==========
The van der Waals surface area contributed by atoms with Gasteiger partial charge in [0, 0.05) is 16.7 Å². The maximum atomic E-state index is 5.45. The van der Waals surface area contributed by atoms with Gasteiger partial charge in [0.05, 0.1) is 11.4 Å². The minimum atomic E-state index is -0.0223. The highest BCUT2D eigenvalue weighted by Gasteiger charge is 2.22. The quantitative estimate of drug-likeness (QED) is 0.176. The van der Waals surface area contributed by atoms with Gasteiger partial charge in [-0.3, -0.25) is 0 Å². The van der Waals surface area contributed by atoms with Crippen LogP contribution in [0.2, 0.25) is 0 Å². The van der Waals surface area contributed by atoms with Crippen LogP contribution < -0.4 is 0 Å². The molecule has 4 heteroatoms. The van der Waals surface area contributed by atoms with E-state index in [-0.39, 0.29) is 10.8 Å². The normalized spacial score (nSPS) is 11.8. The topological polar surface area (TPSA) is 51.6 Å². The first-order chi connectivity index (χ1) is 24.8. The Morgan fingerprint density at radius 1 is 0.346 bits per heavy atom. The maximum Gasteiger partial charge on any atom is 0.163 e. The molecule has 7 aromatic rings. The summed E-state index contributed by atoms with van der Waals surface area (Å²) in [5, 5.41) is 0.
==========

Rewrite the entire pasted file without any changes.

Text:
The van der Waals surface area contributed by atoms with Gasteiger partial charge in [0, 0.05) is 16.7 Å². The maximum atomic E-state index is 5.45. The van der Waals surface area contributed by atoms with Gasteiger partial charge in [0.05, 0.1) is 11.4 Å². The minimum atomic E-state index is -0.0223. The highest BCUT2D eigenvalue weighted by Gasteiger charge is 2.22. The quantitative estimate of drug-likeness (QED) is 0.176. The van der Waals surface area contributed by atoms with Gasteiger partial charge in [-0.3, -0.25) is 0 Å². The van der Waals surface area contributed by atoms with Crippen LogP contribution in [0.2, 0.25) is 0 Å². The van der Waals surface area contributed by atoms with Crippen LogP contribution < -0.4 is 0 Å². The molecule has 4 heteroatoms. The van der Waals surface area contributed by atoms with E-state index in [-0.39, 0.29) is 10.8 Å². The normalized spacial score (nSPS) is 11.8. The topological polar surface area (TPSA) is 51.6 Å². The first-order chi connectivity index (χ1) is 24.8. The Morgan fingerprint density at radius 1 is 0.346 bits per heavy atom. The maximum Gasteiger partial charge on any atom is 0.163 e. The molecule has 7 aromatic rings. The summed E-state index contributed by atoms with van der Waals surface area (Å²) in [5, 5.41) is 0.